My son died of an overdose. A new bill could protect other parents from my pain.

Ryan Moffatt had an opioid addiction and died at age 32 of an overdose.
Ryan Moffatt had an opioid addiction and died at age 32 of an overdose.

My son passed away six months ago due to an opioid overdose. Nothing prepared me for that Sunday morning when I found Ryan in his bedroom. Since then, our family is struggling and learning to live without him. Addiction rocked our family’s core to unfathomable levels and forever changed our lives.

As with many other people affected by opioids, my son’s risky behavior began in middle school when he experimented with diverted pills from a friend. His addiction progressed and eventually became a disease that could not be controlled. I often think of what could have been different if he hadn’t started with those pills. Like many families, we didn’t realize the danger lurking in our own medicine cabinets until it was too late.

To address the epidemic of prescription pill misuse in our state, a bipartisan group of legislators recently introduced the STOP Act (Strengthen Opioid Misuse Prevention Act – House Bill 243/Senate Bill 175) to save the lives of North Carolinians. This act takes a comprehensive, evidence-based approach to drug policy by mandating specific regulations for prescribing and dispensing controlled substances. For example, the STOP Act would enforce the use of the Controlled Substance Reporting System so that medical providers and pharmacists check a database that shows a patient’s prescription history before writing or dispensing a new prescription. This would deter many people from “doctor shopping,” or seeking prescriptions from multiple physicians. The bill also places common-sense restrictions on the initial number of pills a health care provider can prescribe for acute pain (the STOP Act does not affect chronic pain patients) and mandates e-prescribing to cut back on forgery with paper pad prescriptions.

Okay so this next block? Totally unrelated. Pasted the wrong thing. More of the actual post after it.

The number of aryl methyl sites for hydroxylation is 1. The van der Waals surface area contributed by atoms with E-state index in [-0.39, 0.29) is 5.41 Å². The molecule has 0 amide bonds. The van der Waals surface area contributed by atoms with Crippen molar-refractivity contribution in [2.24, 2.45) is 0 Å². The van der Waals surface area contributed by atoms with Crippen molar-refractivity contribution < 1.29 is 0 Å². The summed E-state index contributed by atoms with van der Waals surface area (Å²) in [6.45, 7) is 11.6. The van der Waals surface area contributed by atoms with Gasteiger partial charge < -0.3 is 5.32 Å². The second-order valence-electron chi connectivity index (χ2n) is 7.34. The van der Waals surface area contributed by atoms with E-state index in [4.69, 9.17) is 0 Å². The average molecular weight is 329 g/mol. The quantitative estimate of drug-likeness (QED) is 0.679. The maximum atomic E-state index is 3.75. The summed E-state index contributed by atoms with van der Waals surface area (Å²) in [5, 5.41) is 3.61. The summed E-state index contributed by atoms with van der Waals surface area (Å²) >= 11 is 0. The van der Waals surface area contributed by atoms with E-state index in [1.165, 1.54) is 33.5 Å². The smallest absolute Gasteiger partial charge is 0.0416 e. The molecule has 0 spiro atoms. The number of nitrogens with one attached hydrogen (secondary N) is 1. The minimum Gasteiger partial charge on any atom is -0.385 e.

Critically, the STOP Act appropriates $20 million for local community-based treatment centers to provide resources necessary for recovery. If we truly want to get to the heart of this epidemic, we need more treatment resources and options for people who are already addicted. Cutting off the supply of pills, while it may prevent many people from getting addicted in the first place, could put those who are already addicted in a difficult position. Many may switch to illicit drugs, such as heroin, if they are no longer able to get pills.

Additionally, for those who are already addicted to opioids and at risk for overdose death, we need to ensure that they have access to the life-saving drug naloxone, which reverses opioid overdose. The STOP Act facilitates greater access to naloxone, but the General Assembly should also consider appropriating specific funds to purchase naloxone for people at risk for overdose and for law enforcement, who often arrive at the scene of an overdose even before paramedics. In addition, we should ramp up efforts to collect unused prescriptions from medicine cabinets and get them out of our communities before what may start as innocent experimentation turns deadly.

If passed, the STOP Act would take significant steps toward preventing the diversion of pills and addiction at ground zero, our homes. The opioid epidemic is killing too many. Our loved ones need to be protected from this preventable cause of death. I urge you to contact your representatives immediately to encourage them to pass the STOP Act.

Elaine Moffatt lives in Charlotte. Email: